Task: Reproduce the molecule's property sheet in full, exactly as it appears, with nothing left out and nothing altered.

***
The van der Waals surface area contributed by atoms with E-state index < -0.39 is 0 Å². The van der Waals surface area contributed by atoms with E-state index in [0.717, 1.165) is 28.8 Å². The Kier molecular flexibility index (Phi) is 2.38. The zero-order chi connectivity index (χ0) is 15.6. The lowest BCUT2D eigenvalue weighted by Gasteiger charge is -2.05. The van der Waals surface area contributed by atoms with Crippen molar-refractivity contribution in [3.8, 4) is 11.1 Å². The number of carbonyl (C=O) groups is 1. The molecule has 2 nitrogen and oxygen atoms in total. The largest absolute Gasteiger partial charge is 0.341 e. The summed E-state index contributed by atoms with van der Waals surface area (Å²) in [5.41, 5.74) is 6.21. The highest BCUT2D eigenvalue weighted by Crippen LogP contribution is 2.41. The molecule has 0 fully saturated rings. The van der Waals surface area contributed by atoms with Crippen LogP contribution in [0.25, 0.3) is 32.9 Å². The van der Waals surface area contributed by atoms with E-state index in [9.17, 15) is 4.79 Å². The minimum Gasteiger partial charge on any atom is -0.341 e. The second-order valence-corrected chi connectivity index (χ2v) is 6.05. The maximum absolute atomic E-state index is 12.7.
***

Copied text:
The van der Waals surface area contributed by atoms with E-state index < -0.39 is 0 Å². The van der Waals surface area contributed by atoms with E-state index in [0.717, 1.165) is 28.8 Å². The Kier molecular flexibility index (Phi) is 2.38. The zero-order chi connectivity index (χ0) is 15.6. The lowest BCUT2D eigenvalue weighted by Gasteiger charge is -2.05. The van der Waals surface area contributed by atoms with Crippen molar-refractivity contribution in [3.8, 4) is 11.1 Å². The number of carbonyl (C=O) groups is 1. The molecule has 2 nitrogen and oxygen atoms in total. The largest absolute Gasteiger partial charge is 0.341 e. The summed E-state index contributed by atoms with van der Waals surface area (Å²) in [5.41, 5.74) is 6.21. The highest BCUT2D eigenvalue weighted by Crippen LogP contribution is 2.41. The molecule has 0 fully saturated rings. The van der Waals surface area contributed by atoms with Crippen LogP contribution in [0.25, 0.3) is 32.9 Å². The van der Waals surface area contributed by atoms with E-state index in [9.17, 15) is 4.79 Å². The minimum Gasteiger partial charge on any atom is -0.341 e. The second-order valence-corrected chi connectivity index (χ2v) is 6.05. The maximum absolute atomic E-state index is 12.7.